Byline: Sidney Rutberg

NEW YORK--With new financing in place, Judy Harrison sounds confident when she talks about a turnaround at Monet Group.
The fashion jewelry manufacturer was plucked from the Chapter 11 proceedings of Crystal Brands in December 1994. The buyer was a deep-pocketed investment group led by Richard E. Rainwater, a legendary investment maven who worked for the Texas billionaire Bass family and went out on his own in the roaring Eighties, and his wife, Darla Moore, something of a legend in her own right as a pioneer of debtor-in-possession lending with Chemical Bank. She found her niche lending money to some of the high-flying companies that landed in bankruptcy.
Harrison signed on as Monet's president and chief executive officer in January 1994, while parent Crystal Brands was in Chapter 11, and was kept on by the investment group after the buyout. She came from Liz Claiborne Inc., where she was president of the handbag and small leather goods division, one of the growth areas of the apparel giant, plagued by a malaise in its core sportswear business.
"Things were going very smoothly there [at Claiborne]," said Harrison in a recent interview at Monet's offices here. "With everything in place, it had really become a relatively easy job. I needed a new challenge. I got calls from Crystal Brands. I knew the brands well and I knew they had great potential, but it came with high risk. I also considered the financial situation of the parent, but they put together a compensation package with the protection I felt I needed."
After taking the helm of the Monet group, "I had to rethink all aspects of the business. One glaring problem was sales costs. Also, the systems were inadequate and the product line had to be reassessed. We had 12,000 sku's. Now it's down to about 1,700."
Before Rainwater and Moore came in with the $65 million buyout, Harrison had already spent nearly a year working on fixing the Monet business. She cut back on unprofitable sales, reducing the top line in 1994 by 10.8 percent to $167 million compared with 1993. But at the same time, she slowed returns and allowances to 16.4 percent of sales from 18.8 percent so that net sales were down only 8.1 percent to $139.5 million.
She reorganized sales into three separate segments, one for each of the brands--Monet, Trifari and Marvella. She also set up a retail service division to make sure the lines were presented properly in the stores.
"The entire process was just completed in April. We ended up with fewer people and upgraded systems to do much of the clerical work. The head count was cut to 223 from 456, but now it's heading up, because we're increasing our coverage, and is around 275."
Harrison consolidated production in one modernized and expanded plant in East Providence and spent about $2.5 million in the process. She closed a second plant and a warehouse. "By better management of inventory, we don't need the warehouse," she said.
In 1994, gross profit as a percent of sales soared to 39.5 percent from 34.3 percent, and she projects a 44.7 percent margin this year. Bottom line, the company has gone from an operating loss of $10.6 million in 1993 to a profit of $6.7 million in 1994. This year, the firm plans for operating profits of $11 million on sales of $173.2 million.
So far, Harrison said, "sales are on plan and expenses and margins are a little ahead of plan."
The Monet brands are distributed only to the major department store groups and that, she admitted, "is a slow growth market."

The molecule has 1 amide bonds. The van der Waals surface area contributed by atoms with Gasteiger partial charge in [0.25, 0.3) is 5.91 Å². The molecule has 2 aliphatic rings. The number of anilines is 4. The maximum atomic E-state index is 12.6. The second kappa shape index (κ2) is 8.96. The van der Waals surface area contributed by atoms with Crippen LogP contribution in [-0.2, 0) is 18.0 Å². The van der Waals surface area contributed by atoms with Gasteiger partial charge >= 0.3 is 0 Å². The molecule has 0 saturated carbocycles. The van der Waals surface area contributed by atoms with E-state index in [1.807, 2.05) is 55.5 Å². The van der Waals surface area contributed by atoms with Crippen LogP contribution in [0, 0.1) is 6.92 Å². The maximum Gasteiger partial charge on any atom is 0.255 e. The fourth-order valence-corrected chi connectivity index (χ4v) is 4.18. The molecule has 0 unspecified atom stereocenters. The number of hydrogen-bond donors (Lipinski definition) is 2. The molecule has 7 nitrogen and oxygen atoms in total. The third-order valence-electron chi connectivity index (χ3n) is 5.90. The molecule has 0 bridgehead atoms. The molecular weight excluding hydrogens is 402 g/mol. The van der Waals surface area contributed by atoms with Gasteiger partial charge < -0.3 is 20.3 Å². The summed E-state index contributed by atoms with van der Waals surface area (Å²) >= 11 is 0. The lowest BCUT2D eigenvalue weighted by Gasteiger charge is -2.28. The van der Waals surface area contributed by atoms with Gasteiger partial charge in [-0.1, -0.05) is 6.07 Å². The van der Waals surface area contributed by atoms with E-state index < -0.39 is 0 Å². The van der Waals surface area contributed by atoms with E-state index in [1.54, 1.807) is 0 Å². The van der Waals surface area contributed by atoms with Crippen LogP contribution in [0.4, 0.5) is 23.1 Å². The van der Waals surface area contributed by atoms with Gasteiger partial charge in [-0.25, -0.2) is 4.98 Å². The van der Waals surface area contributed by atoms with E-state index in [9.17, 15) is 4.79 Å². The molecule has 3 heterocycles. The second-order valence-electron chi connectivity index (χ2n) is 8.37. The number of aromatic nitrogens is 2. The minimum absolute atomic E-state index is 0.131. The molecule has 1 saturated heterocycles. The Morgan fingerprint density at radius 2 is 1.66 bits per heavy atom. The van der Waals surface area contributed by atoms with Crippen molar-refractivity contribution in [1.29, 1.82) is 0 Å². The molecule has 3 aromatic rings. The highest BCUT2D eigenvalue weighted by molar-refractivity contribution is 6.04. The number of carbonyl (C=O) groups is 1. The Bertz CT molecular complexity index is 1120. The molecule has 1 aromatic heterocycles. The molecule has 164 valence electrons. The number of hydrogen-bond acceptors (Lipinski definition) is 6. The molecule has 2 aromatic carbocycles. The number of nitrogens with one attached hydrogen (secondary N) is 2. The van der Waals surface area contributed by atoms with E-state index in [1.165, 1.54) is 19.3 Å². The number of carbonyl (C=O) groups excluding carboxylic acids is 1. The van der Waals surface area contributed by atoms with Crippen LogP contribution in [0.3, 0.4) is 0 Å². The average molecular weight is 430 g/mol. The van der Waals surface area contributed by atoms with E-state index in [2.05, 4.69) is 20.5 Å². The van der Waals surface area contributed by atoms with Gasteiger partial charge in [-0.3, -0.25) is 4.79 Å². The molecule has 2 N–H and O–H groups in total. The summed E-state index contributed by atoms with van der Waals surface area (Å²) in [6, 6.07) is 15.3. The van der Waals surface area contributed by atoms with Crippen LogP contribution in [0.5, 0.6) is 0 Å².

She said she would like to acquire other businesses to widen distribution or create the company's own brands for sales to specialty stores and middle-market chains such as Target Stores, J.C. Penney Co. and Sears, Roebuck & Co.
"But we don't want to dilute the value of the Monet, Trifari and Marvella brands. We're looking at the home-shopping market, possibly to create a brand for them. I don't ever want to make the mistake of cannibalizing our product."
Harrison understands the retail business, having started her career in the Abraham & Straus executive training program. While earning an MBA in marketing at the University of Wisconsin, she worked on case studies on Famous-Barr. "I liked retailing, thought it would be fun."
She went from A&S to the Emporium in San Francisco, then to John Wanamaker in Philadelphia, but most of her retailing career was spent with the Hecht's division of May Department Stores Co. In 10 years at Hecht's, she rose from buyer to store manager to divisional vice president of cosmetics and finally to senior vice president and general merchandise manager of cosmetics, shoes, accessories and jewelry.
From 1983 to 1990, cosmetics sales at Hecht's reached $100 million from $12 million, according to Harrison. Also, in the 10 years from 1980 to 1990, Hecht's became the leading department store group in the Washington-Baltimore area, as sales rose to $1 billion from $400 million, recalled Harrison, part of the "team" that got it done.
In 1990, Harrison moved upstream in the distribution channel when she joined Yves St. Laurent Parfums as president and ceo. Two years later she was moved to Liz Claiborne to take over its troubled handbag and small leather goods division.
"Profitability had been declining for three years and they were looking for someone with a retail background and good planning skills. In two years, we built the division's sales up by $40 million to $135 million, while profits more than doubled to $34 million from $16 million," Harrison said.
At Monet, she said, she has the dominant fashion jewelry brands in the department store field and, despite the current weak retail environment, she is convinced the company, "now very well financed," will grow and prosper.
"Monet is leading a turnaround in the jewelry industry," she said.
--Fairchild News Service

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